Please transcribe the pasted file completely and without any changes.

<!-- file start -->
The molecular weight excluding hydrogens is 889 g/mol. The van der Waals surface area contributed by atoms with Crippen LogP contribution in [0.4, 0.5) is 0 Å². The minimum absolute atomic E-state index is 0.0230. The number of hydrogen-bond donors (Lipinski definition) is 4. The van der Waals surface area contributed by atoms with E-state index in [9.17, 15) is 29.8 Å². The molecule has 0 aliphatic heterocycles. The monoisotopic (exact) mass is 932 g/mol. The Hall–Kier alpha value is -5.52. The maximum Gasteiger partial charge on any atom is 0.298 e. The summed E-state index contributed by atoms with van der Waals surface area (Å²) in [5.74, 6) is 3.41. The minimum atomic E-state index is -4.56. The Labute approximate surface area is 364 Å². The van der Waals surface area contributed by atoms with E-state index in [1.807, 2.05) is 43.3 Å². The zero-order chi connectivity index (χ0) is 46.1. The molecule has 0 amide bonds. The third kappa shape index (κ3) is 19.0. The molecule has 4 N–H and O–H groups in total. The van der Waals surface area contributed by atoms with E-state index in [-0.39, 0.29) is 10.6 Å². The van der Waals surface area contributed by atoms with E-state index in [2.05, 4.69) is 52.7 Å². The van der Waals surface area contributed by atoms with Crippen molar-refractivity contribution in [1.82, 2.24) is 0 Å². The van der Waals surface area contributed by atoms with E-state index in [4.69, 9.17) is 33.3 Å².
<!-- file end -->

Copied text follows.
The molecular weight excluding hydrogens is 889 g/mol. The van der Waals surface area contributed by atoms with Crippen LogP contribution in [0.4, 0.5) is 0 Å². The minimum absolute atomic E-state index is 0.0230. The number of hydrogen-bond donors (Lipinski definition) is 4. The van der Waals surface area contributed by atoms with E-state index in [9.17, 15) is 29.8 Å². The molecule has 0 aliphatic heterocycles. The monoisotopic (exact) mass is 932 g/mol. The Hall–Kier alpha value is -5.52. The maximum Gasteiger partial charge on any atom is 0.298 e. The summed E-state index contributed by atoms with van der Waals surface area (Å²) in [5.74, 6) is 3.41. The minimum atomic E-state index is -4.56. The Labute approximate surface area is 364 Å². The van der Waals surface area contributed by atoms with E-state index in [1.807, 2.05) is 43.3 Å². The zero-order chi connectivity index (χ0) is 46.1. The molecule has 0 amide bonds. The third kappa shape index (κ3) is 19.0. The molecule has 4 N–H and O–H groups in total. The van der Waals surface area contributed by atoms with E-state index in [-0.39, 0.29) is 10.6 Å². The van der Waals surface area contributed by atoms with E-state index in [2.05, 4.69) is 52.7 Å². The van der Waals surface area contributed by atoms with Crippen molar-refractivity contribution in [1.82, 2.24) is 0 Å². The van der Waals surface area contributed by atoms with E-state index in [4.69, 9.17) is 33.3 Å².